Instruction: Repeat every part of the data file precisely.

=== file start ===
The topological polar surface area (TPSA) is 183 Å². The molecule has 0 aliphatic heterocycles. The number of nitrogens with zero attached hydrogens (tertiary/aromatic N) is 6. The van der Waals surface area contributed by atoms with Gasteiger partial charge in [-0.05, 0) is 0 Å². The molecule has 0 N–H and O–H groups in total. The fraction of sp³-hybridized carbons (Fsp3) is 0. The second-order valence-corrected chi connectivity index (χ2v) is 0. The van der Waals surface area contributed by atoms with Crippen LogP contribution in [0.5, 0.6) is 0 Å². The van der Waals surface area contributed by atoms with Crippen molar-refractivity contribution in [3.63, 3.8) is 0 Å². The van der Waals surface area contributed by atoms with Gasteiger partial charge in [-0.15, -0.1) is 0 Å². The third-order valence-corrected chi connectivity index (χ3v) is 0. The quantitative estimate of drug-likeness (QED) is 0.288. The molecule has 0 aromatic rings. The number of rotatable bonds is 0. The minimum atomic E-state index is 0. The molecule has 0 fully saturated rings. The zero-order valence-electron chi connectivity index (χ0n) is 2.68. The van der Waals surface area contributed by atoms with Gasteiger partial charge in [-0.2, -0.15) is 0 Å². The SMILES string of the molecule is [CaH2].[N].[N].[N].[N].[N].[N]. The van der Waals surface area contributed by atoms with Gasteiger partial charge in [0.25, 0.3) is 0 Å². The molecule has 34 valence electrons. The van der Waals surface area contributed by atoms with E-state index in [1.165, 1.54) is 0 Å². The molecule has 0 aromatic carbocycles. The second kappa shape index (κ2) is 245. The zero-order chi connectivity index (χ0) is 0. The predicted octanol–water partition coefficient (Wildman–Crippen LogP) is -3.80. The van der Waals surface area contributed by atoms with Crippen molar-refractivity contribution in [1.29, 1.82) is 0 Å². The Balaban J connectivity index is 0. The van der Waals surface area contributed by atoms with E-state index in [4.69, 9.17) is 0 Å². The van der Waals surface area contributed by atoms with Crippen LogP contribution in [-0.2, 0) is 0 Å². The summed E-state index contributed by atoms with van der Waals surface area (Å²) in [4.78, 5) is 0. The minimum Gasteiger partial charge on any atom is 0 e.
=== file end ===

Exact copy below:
The topological polar surface area (TPSA) is 183 Å². The molecule has 0 aliphatic heterocycles. The number of nitrogens with zero attached hydrogens (tertiary/aromatic N) is 6. The van der Waals surface area contributed by atoms with Gasteiger partial charge in [-0.05, 0) is 0 Å². The molecule has 0 N–H and O–H groups in total. The fraction of sp³-hybridized carbons (Fsp3) is 0. The second-order valence-corrected chi connectivity index (χ2v) is 0. The van der Waals surface area contributed by atoms with Crippen LogP contribution in [0.5, 0.6) is 0 Å². The van der Waals surface area contributed by atoms with Crippen molar-refractivity contribution in [3.63, 3.8) is 0 Å². The van der Waals surface area contributed by atoms with Gasteiger partial charge in [-0.15, -0.1) is 0 Å². The third-order valence-corrected chi connectivity index (χ3v) is 0. The quantitative estimate of drug-likeness (QED) is 0.288. The molecule has 0 aromatic rings. The number of rotatable bonds is 0. The minimum atomic E-state index is 0. The molecule has 0 fully saturated rings. The zero-order valence-electron chi connectivity index (χ0n) is 2.68. The van der Waals surface area contributed by atoms with Gasteiger partial charge in [-0.2, -0.15) is 0 Å². The SMILES string of the molecule is [CaH2].[N].[N].[N].[N].[N].[N]. The van der Waals surface area contributed by atoms with Gasteiger partial charge in [0.25, 0.3) is 0 Å². The molecule has 34 valence electrons. The van der Waals surface area contributed by atoms with E-state index in [1.165, 1.54) is 0 Å². The molecule has 0 aromatic carbocycles. The second kappa shape index (κ2) is 245. The zero-order chi connectivity index (χ0) is 0. The predicted octanol–water partition coefficient (Wildman–Crippen LogP) is -3.80. The van der Waals surface area contributed by atoms with Crippen molar-refractivity contribution in [1.29, 1.82) is 0 Å². The Balaban J connectivity index is 0. The van der Waals surface area contributed by atoms with E-state index in [4.69, 9.17) is 0 Å². The van der Waals surface area contributed by atoms with Crippen LogP contribution in [-0.2, 0) is 0 Å². The summed E-state index contributed by atoms with van der Waals surface area (Å²) in [4.78, 5) is 0. The minimum Gasteiger partial charge on any atom is 0 e.